One-millionth of a gram of a new molecule in a metric ton of water will be able to capture all of the salt. The new salt-extraction molecule created at Indiana University
(IU) is composed of six triazole “motifs” — five-membered rings composed of nitrogen, carbon and hydrogen — which together form a three-dimensional “cage” perfectly shaped to trap chloride.
The molecule is designed to capture chloride, which is formed when the element chlorine pairs with another element to gain an electron. The most familiar chloride salt is sodium chloride, or common table salt. Other chloride salts are potassium chloride, calcium chloride and ammonium chloride.
It only takes one teaspoon of salt to permanently pollute five gallons of water.
At the same time that the human population continues to grow, the seepage of salt into freshwater systems is reducing access to drinkable water across the globe. In the U.S. alone, the U.S. Geological Survey estimates about 272 metric tons of dissolved solids, including salts, enter freshwater streams per year.
Researchers have created a powerful new molecule for the extraction of salt from liquid.
The molecule is also unique because it binds chloride using carbon-hydrogen bonds, previously regarded as too weak to create stable interactions with chloride compared to the traditional use of nitrogen-hydrogen bonds. Despite expectations, the researchers found that the use of triazoles created a cage so rigid as to form a vacuum in the center, which draws in chloride ions.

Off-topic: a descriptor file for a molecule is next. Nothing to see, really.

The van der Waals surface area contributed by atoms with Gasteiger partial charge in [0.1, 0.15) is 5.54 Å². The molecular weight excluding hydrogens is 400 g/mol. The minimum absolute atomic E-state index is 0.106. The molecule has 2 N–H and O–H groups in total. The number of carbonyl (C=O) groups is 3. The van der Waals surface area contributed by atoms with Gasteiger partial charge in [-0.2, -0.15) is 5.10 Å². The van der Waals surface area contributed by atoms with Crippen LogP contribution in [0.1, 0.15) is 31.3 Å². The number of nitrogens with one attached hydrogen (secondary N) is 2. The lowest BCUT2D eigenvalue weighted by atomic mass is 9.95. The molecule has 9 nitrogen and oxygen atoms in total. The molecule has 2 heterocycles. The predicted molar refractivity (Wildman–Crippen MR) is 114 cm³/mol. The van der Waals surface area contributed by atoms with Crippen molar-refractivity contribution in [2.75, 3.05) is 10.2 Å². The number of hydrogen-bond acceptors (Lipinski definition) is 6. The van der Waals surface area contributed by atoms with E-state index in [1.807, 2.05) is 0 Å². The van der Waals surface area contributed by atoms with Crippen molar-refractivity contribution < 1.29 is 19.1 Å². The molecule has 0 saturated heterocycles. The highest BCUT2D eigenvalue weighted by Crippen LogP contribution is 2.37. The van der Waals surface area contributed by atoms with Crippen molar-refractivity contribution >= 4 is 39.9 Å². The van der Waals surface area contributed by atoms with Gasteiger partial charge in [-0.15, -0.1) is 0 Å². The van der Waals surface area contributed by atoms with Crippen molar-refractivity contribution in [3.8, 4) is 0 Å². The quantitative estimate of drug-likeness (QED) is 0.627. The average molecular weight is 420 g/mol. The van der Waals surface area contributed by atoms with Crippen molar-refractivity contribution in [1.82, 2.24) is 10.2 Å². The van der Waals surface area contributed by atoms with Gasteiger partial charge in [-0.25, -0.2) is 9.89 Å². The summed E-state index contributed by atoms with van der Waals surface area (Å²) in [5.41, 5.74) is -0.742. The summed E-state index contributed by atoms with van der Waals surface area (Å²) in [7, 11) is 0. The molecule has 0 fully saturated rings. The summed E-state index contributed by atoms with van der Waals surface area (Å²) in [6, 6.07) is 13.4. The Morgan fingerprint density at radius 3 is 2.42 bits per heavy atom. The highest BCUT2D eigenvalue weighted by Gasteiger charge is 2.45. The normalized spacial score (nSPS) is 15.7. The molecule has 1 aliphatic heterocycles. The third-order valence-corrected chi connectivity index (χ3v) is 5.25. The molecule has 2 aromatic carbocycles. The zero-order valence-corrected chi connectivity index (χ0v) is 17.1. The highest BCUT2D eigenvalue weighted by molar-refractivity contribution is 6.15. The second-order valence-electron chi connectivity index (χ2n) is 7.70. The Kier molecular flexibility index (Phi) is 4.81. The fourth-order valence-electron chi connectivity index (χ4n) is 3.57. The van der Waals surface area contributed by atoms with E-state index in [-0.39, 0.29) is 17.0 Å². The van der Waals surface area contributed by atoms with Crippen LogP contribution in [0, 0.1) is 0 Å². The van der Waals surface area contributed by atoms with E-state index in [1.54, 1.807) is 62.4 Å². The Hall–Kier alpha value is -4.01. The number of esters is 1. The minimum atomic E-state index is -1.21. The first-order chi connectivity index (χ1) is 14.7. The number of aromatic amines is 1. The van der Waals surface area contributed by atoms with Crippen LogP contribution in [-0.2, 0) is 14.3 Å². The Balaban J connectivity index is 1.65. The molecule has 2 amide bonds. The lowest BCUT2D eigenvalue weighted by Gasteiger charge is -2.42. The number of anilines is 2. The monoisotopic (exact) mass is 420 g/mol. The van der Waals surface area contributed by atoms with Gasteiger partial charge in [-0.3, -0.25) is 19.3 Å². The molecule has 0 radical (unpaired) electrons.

By contrast, cages with nitrogen-hydrogen bonds are often more flexible, and their vacuum-like center needed for chloride capture requires energy input, lowering their efficiency compared to a triazole-based cage.
“If you were to take our molecule and stack it up against other cages that use stronger bonds, we’re talking many orders of magnitude of performance increase,” Flood said. “This study really shows that rigidity is underappreciated in the design of molecular cages.”
Tight binding and high selectivity are hallmarks of biomolecular recognition. Achieving these behaviors with synthetic receptors has usually been associated with OH and NH hydrogen bonding. Contrary to this conventional wisdom, we designed a chloride-selective receptor in the form of a cryptand-like cage using only CH hydrogen bonding. Crystallography showed chloride stabilized by six short 2.7-Å hydrogen bonds originating from the cage’s six 1,2,3-triazoles. Atto-molar affinity (10^17 M–1) was determined using liquid-liquid extractions of chloride from water into nonpolar dichloromethane solvents. Controls verified the additional role of triazoles in rigidifying the 3D structure to effect recognition affinity and selectivity. This cage shows anti-Hofmeister salt extraction and preliminary corrosion inhibition.